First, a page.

A Red Knight passes: A tribute to Bob Hallowell
Special to The Record
Wing Commander (Retd.) Bob Hallowell passed away on Sunday, June 29 at St. Joseph’s Hospital, ending a significant chapter in Canadian military aviation.
As the first official “Red Knight,” in aerobatic performances across Canada, Bob flew a red T-33 jet fighter and trainer, emblazoned with a helmeted figure of a knight in armour on the nose, (Bob’s own design) in dozens of air shows from coast to coast from 1959 to 1961. He performed mostly at small airfields, and kept his aerobatics within airport boundaries, which ideally suited the sub-sonic “T-Bird” and pleased the spectators immensely. Bob’s abilities as a pilot were legendary.
He was born in Brantford, Ont. in February 1930, and Bob worked in the woods before his flying career began after the start of the Korean war at the Aircrew Selection Centre on Sept. 25, 1950. His first reporting station was RCAF Crumlin and he trained as a pilot at Gimli, Man. He next converted to Vampire jets at Chatham N.B., where his instructors were well-known Valley figures Stocky Edwards, Duke Warren and Irish Ireland. (Bob’s Vampire 11031 is now the property of the Comox Air Force Museum, in Hangar 7).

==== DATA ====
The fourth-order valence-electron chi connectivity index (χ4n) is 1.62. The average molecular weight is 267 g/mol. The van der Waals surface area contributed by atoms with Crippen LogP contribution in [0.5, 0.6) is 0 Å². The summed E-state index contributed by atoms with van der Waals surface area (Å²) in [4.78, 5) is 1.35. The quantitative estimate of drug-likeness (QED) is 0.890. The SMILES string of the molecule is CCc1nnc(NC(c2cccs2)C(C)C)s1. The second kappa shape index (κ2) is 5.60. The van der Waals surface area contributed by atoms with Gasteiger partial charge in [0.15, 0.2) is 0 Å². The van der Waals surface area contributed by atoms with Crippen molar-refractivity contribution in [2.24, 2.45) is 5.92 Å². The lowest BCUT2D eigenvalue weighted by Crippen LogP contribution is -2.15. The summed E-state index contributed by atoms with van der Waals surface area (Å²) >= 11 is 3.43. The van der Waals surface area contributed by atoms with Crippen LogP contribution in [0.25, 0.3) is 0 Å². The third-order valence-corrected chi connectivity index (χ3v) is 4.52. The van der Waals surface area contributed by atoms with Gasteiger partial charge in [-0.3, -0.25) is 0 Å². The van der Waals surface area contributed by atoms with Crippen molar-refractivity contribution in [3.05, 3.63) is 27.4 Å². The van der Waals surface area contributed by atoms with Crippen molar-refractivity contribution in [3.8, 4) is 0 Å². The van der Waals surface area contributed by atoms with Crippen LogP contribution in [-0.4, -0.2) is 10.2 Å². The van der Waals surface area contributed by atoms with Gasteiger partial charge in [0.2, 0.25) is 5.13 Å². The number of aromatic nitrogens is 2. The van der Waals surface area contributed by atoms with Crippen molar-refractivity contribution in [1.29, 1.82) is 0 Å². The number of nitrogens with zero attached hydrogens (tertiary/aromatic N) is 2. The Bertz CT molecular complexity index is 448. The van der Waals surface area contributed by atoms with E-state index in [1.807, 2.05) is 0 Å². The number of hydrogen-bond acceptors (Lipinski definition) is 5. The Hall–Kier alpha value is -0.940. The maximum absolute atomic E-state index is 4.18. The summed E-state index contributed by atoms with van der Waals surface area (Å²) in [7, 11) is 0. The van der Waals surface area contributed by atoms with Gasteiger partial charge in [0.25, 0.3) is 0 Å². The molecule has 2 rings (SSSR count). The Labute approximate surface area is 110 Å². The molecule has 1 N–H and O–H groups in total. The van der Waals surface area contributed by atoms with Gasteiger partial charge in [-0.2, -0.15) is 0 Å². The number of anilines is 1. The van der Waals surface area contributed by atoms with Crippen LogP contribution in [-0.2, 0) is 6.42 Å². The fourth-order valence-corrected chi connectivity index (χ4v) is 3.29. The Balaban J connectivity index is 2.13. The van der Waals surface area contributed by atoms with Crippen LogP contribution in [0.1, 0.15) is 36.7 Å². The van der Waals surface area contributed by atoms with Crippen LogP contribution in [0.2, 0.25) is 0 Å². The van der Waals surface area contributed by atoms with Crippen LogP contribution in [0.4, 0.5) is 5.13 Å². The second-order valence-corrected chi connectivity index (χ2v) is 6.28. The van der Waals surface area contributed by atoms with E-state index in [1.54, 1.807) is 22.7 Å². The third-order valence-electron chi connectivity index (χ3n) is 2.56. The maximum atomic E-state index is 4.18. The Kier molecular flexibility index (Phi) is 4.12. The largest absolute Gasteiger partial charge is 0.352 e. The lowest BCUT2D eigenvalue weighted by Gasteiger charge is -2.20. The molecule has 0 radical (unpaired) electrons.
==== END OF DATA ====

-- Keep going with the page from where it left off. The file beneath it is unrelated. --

In 1952 Bob converted to the F-86 Sabre and flew them at Grostenquin, France. He received his permanent commission in 1955 with a promotion to Flight Lieutenant and was posted to Portage La Prairie as an instructor and Flight Commander, from 1956 to 1958. While at Portage, he enabled his friend and fellow pilot Syd Burrows to resume flying after Syd’s loss of one eye in a bird-strike accident flying a F-86 Sabre in Europe. (Syd is a member of 888 RCAF Wing, Comox). More postings followed, to Trenton and Saskatoon where Bob’s career as the “Red Knight” began.
In 1961, Squadron-Leader Hallowell served overseas at Baden, Grostenquin and Marville. 1968 saw Bob promoted to Wing Commander, which became Lieutenant-Colonel after unification. Other postings followed - CO of Sioux Lookout, Rockcliffe, CFHQ, Uplands, North Bay, UNEF at Ismailia, Egypt and finally to CFB Comox as Base Operations Officer. In 1979 he was a founding member of 888 RCAF Wing and remained a member, editing the Wing magazine “Contrails,” and serving as copy editor at The CFB Comox Totem Times. Bob retired in March 1980 and until 1982 did a little bush flying. He met his future wife Joyce and they were married in 1983, and they both worked hard at “The Wing,” contributing at many levels, including cook and entertainer. Bob was also the “Token Male” in the Ladies’ Auxiliary, with Joyce as the President. He was anything but token in that role, and his service to 888 Wing continued almost to the day he passed away.
His Celebration of Life at 888 Wing filled the building to capacity, as his many friends came to say farewell to the Red Knight.
Norm Blondel is a member of 888 RCAF Wing and a former editor of Contrails and the Totem Times.